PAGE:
• Panicking every time my car makes a funny noise because I don't have any spare money to fix it and public transportation in BR sucks, to be blunt. If I don't have a car, I can't work.
  • Losing both of my parents within two years of each other before I turned 25, and having my remaining relatives reject me utterly after the died for reasons known only to them.
  • Spending most holidays alone, and feeling like an interloper when I'm invited to spend them with someone else.

Yes, I do have internet access, and a DVD player (bought for $30 when I had a job that paid almost twice what my current one does. My ISP fees and my Netflix membership constitute my entire entertainment budget for the month. I don't ever eat out. I don't ever go to the movies. I don't buy CD's or DVD's or books. I don't buy new clothing. I get my haircut at the local beauty school for cheap.

I do give money to my church and to charity. I do do volunteer work through the company I temp for and on my own. I do buy fast food gift certificates to give to the folks panhandling by the interstate.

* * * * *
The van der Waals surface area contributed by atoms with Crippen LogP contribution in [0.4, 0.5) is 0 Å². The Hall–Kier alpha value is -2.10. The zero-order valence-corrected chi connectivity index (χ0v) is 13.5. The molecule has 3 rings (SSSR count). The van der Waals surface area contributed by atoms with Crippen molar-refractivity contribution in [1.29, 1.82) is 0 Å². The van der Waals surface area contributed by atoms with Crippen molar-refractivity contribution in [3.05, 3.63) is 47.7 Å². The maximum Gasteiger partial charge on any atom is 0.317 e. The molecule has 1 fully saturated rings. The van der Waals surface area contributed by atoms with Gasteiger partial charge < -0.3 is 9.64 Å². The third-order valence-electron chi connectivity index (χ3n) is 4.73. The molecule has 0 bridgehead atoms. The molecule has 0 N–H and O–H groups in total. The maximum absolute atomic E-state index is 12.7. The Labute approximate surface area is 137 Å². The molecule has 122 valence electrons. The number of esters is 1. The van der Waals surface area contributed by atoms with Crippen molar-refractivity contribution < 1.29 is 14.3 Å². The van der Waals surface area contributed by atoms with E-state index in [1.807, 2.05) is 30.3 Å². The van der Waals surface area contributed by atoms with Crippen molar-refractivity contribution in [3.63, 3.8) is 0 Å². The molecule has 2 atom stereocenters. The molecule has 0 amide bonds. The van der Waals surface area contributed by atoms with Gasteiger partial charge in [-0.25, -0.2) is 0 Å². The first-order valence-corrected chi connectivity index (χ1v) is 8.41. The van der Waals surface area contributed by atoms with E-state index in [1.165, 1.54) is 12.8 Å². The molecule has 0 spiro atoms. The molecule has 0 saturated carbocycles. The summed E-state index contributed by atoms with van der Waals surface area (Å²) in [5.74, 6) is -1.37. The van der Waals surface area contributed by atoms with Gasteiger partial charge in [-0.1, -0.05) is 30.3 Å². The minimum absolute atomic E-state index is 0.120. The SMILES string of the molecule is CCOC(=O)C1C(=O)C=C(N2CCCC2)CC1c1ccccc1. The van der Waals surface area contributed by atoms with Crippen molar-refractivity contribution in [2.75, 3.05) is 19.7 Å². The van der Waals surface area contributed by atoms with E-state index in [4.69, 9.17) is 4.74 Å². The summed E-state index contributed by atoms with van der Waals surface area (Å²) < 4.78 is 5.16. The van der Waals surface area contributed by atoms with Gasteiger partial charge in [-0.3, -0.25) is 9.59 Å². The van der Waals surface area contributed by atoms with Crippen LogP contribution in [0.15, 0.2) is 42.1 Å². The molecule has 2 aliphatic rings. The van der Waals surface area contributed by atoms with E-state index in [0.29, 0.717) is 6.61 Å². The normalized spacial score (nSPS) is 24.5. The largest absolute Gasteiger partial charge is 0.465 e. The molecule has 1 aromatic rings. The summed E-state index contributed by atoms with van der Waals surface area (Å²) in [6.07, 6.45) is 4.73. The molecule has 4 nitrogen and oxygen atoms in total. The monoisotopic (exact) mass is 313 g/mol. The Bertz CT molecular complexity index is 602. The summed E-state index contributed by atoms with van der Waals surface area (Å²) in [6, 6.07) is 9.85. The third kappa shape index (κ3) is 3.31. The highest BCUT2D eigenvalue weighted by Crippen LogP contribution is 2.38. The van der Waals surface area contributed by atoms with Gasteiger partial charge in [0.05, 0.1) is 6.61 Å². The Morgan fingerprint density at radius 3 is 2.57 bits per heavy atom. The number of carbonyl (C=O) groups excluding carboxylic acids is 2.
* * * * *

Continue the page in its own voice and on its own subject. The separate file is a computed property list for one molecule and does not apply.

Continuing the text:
The fact of the matter is that I whine in my blog so that I don't whine in real life. If I can put my frustrations down in writing for myself and whatever anonymous people wander in here to see, I can get through the day without sniping at my co-workers, whose continual talks about the frivoulous way they spend money drives me crazy. I can get through the day without crying because my job is so incredibly boring and doesn't allow me to use the skills I have. I can put on a happy face for all the world to seedespite the fact that I'm in pain on the inside, and no one is the wiser.

Oh, and I couldn't care less about the commercialism of Christmas. My best Christmas ever was the year when money was really tight for my family and all I got was a sweater, a package of Snack Pack pudding, and a deck of cards. What made it wonderful was the fact that it was just me and my parents and it was incredibly peaceful and just...right.

I know I'm not the only one suffering this holiday season. There are a lot of other people out there who are lonely, or sick, or otherwise unhappy. And I grieve for them just as much as I grieve for myself. I hate injustice in all it's forms. I may gripe about not having health insurance myself and not being able to seek medical care, but I know that there are millions of other people out there in the same boat. I know that I am not the only person in America who is underemployed; with the economy the way it is, there are millions. And I know that despite the fact that I've been dealt a pretty lousy hand, there are a whole lot of people a whole lot worse off than I am.

I'm sorry if this sounds harsh. But the fact of the matter is that it is impossible to know someone from meager words on a page or on a computer screen. I don't think that it's fair that you seemed to have judged me on just a few blog entries. I wouldn't presume to do the same to you.